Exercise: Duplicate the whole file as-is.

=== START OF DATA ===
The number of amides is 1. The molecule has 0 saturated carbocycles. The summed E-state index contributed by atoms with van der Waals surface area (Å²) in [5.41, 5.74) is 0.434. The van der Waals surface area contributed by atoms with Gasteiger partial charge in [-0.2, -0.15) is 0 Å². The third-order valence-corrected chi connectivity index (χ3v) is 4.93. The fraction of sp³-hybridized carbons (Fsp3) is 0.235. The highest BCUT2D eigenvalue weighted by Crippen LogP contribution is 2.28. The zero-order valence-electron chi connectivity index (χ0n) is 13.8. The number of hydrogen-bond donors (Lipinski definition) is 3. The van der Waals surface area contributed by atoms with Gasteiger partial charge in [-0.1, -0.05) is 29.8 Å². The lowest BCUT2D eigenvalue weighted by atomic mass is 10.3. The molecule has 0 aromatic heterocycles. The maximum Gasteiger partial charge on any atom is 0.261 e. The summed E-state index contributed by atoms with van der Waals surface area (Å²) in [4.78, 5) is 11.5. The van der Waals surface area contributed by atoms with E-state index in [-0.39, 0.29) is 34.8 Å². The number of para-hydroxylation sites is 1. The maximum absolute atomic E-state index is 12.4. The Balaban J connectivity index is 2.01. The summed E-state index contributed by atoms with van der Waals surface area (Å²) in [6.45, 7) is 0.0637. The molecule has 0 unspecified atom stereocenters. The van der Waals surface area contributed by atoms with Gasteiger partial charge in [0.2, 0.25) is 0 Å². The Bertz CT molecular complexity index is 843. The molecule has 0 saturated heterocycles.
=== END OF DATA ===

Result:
The number of amides is 1. The molecule has 0 saturated carbocycles. The summed E-state index contributed by atoms with van der Waals surface area (Å²) in [5.41, 5.74) is 0.434. The van der Waals surface area contributed by atoms with Gasteiger partial charge in [-0.2, -0.15) is 0 Å². The third-order valence-corrected chi connectivity index (χ3v) is 4.93. The fraction of sp³-hybridized carbons (Fsp3) is 0.235. The highest BCUT2D eigenvalue weighted by Crippen LogP contribution is 2.28. The zero-order valence-electron chi connectivity index (χ0n) is 13.8. The number of hydrogen-bond donors (Lipinski definition) is 3. The van der Waals surface area contributed by atoms with Gasteiger partial charge in [-0.1, -0.05) is 29.8 Å². The lowest BCUT2D eigenvalue weighted by atomic mass is 10.3. The molecule has 0 aromatic heterocycles. The maximum Gasteiger partial charge on any atom is 0.261 e. The summed E-state index contributed by atoms with van der Waals surface area (Å²) in [4.78, 5) is 11.5. The van der Waals surface area contributed by atoms with E-state index in [-0.39, 0.29) is 34.8 Å². The number of para-hydroxylation sites is 1. The maximum absolute atomic E-state index is 12.4. The Balaban J connectivity index is 2.01. The summed E-state index contributed by atoms with van der Waals surface area (Å²) in [6.45, 7) is 0.0637. The molecule has 0 unspecified atom stereocenters. The van der Waals surface area contributed by atoms with Gasteiger partial charge in [0.2, 0.25) is 0 Å². The Bertz CT molecular complexity index is 843. The molecule has 0 saturated heterocycles.